Best Hiking Socks of 2021 (Buying Guide)

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The main aim of this blog post is simple: giving you the most valuable information there is to help you choose the best hiking socks for your next travel adventure.

In this in-depth guide, we highlighted our top hiking socks for 2021. We reviewed socks for summer and winter, for all budgets, seasons, and styles of travel. We also assembled a sock comparison table to help you get a quick review of the most important characteristics, pros, and cons of each pair of socks on our list. You can find it just below the last item on our list i.e. #15 Swiftwick PURSUIT SEVEN Ultralight.

Wondering what to expect from different types and models of hiking socks available on the market? Don’t worry. The rest of this text will explain everything you need to know about hiking socks including main materials and their characteristics, sock design and construction as well as functions and benefits of trekking socks. After you read this article, you’d know not only more about socks but you’d also know how to combine the right socks with the right boots.

Let’s jump in.

Adventurer washing his socks in nature
When backpacking, it’s important to change your socks regularly; in hot weather – once or twice a day

Quick answer: BEST HIKING SOCKS FOR 2021

1. Darn Tough Hiker Micro Crew Cushion                          View on Amazon              View on REI

2. Darn Tough Hiker Boot Full Cushion                                View on Amazon              View on REI

3. REI Co-op Merino Wool Lightweight Hiking Crew   View on REI

4. Smartwool Hike Light Cushion Crew                                View on Amazon              View on REI

5. Danish Endurance Unisex Merino Wool                         View on Amazon

6. Darn Tough Quarter Cushion Hiker                                   View on Amazon              View on REI

7. Balega Silver No Show Running                                            View on Amazon              View on REI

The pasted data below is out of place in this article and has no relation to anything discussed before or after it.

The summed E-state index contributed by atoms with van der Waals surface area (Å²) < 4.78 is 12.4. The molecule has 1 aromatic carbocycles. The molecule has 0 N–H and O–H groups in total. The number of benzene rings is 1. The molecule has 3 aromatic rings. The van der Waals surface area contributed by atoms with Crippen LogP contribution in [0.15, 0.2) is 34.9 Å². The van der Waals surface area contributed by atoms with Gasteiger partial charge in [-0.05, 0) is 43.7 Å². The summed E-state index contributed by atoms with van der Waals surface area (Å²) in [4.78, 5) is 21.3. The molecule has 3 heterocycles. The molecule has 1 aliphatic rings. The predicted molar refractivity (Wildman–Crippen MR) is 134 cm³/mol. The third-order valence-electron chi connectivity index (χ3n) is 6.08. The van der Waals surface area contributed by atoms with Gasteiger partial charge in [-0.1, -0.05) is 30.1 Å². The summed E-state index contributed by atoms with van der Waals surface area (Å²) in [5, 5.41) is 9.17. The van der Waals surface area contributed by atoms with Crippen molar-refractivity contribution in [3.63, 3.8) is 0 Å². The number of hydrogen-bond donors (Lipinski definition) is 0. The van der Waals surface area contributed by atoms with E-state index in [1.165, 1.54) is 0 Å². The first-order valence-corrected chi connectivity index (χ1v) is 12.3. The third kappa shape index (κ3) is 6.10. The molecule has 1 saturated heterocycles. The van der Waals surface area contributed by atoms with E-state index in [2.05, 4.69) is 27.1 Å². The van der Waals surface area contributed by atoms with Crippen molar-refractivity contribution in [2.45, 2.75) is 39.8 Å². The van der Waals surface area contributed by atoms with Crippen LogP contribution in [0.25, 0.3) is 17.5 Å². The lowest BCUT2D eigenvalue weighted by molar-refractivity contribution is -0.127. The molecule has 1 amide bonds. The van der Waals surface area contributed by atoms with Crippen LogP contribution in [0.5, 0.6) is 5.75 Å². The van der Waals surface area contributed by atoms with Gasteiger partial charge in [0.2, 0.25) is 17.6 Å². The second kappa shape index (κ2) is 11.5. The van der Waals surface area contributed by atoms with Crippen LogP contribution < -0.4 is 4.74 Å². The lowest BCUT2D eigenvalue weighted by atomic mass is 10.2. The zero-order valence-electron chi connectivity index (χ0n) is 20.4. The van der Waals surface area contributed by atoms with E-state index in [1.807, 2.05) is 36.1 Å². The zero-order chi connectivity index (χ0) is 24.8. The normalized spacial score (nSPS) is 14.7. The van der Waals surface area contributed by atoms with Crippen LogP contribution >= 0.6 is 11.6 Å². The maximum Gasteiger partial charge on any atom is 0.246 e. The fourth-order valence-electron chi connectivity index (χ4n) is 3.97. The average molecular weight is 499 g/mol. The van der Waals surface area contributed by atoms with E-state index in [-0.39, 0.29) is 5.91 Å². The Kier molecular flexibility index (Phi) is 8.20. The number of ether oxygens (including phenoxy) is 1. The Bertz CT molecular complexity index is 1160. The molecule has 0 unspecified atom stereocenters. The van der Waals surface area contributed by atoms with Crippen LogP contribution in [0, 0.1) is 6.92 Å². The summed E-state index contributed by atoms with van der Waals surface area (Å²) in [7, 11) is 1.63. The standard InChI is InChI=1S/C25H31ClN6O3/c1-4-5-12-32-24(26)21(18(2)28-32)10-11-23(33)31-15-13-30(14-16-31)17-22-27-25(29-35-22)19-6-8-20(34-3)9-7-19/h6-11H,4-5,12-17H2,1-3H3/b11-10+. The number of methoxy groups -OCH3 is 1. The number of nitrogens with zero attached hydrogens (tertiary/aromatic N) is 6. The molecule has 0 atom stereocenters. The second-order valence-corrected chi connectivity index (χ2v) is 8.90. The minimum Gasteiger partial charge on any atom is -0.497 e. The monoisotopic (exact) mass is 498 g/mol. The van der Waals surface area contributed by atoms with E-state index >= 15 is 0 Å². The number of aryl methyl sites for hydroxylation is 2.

8. Wigwam Ultimax Hiking/Outdoor Pro                             View on Amazon

9. REI Co-op COOLMAX EcoMade Ultralight                   View on REI

10. Sealskinz Waterproof Cold Weather Knee                View on Amazon              View on Backcountry

11. Darn Tough Light Hiker Micro Crew                              View on Amazon              View on REI

12. Farm to Feet Damascus Light Targeted Cushion     View on Amazon              View on Backcountry

13. Smartwool Hike Classic Edition Extra Cushion        View on Amazon              View on REI

14. Injinji 2.0 Outdoor Midweight Crew Nuwool            View on Amazon

15. Swiftwick PURSUIT SEVEN Ultralight                           View on Amazon              View on Backcountry

 

Best overall hiking socks

#1 Darn Tough Hiker Micro Crew Cushion

Darn Tough Hiker Micro Crew

Height: Micro crew

Cushion: Medium

Price: $$* (the usual price is $24)

Materials: 61% Merino wool, 36% nylon, 3% Lycra (men’s); 59% merino wool, 39% nylon, 2% Lycra (women’s)

Notable features:

  • Built to be cool in the summer and warm in the winter
  • Fine gauge knitting for durability and performance fit; undetectable seam fusion
  • Guaranteed for life

Pros:

  • Premium quality and functionality: excellent cushion, breathability, wicking and quick-drying abilities
  • The Hiker Micro Crew Cushion are built to last and yet if something happens to these super durable socks, there’s a lifetime warranty on them
  • Great style and softness make them suitable for various activities including everyday wear
  • Lightweight and comfortable – these socks feel great on the feet, keep them dry, and stay in place; if you need even thicker socks, take a look at the Darn Tough Number 2 Micro Crew

Cons:

  • Sizing problems – run small
  • A bit shorter for those used to wear high-cut boots

Best for: High-intensity outdoor activities

Women’s Version: Available -> Amazon | REI | Backcountry

Find the latest price:

Amazon | REI | Backcountry

 

Best hiking socks for winter/cold weather

#2 Darn Tough Hiker Boot Full Cushion

Darn Tough Hiker Boot Full Cushion

Height: Boot height (sits mid-calf)

Cushion: Heavy

Price: $$$ (come at around $27)

Materials: 66% Merino wool, 32% nylon, 2% Lycra (men’s); 69% merino wool, 27% nylon, 4% Lycra (women’s)

Notable features:

  • Performance fit: knitting techniques for the finest fitting performance
  • Fine gauge knitting guarantees unprecedented durability
  • True Seamless: with a flat seam on the toe

Pros:

  • Excellent hiking socks with great cushion
  • Tough and comfortable: can be worn year-round for just about everything (the Nomad Boot Midweight Hiking Sock is another great option with great padding for year-round hiking)
  • Great performance in line with the Darn Tough’s reputation as one of the leading manufacturers of hard-wearing and functional socks
  • Very warm, these cold-weather hiking socks are what you need for your winter adventures (yet many people wear them year-round)

Cons:

  • A bit pricey though the premier quality is worth it
  • Run small, can shrink further after washing

Best for: Cold weather hiking and extreme pursuits in the backcountry

Women’s Version: Available -> Amazon | REI | Backcountry

Find the latest price:

Amazon | REI | Backcountry

 

Best hiking socks for summer/hot weather

#3 REI Co-op Merino Wool Lightweight Hiking Crew

REI Co-op Merino Wool Lightweight Hiking Crew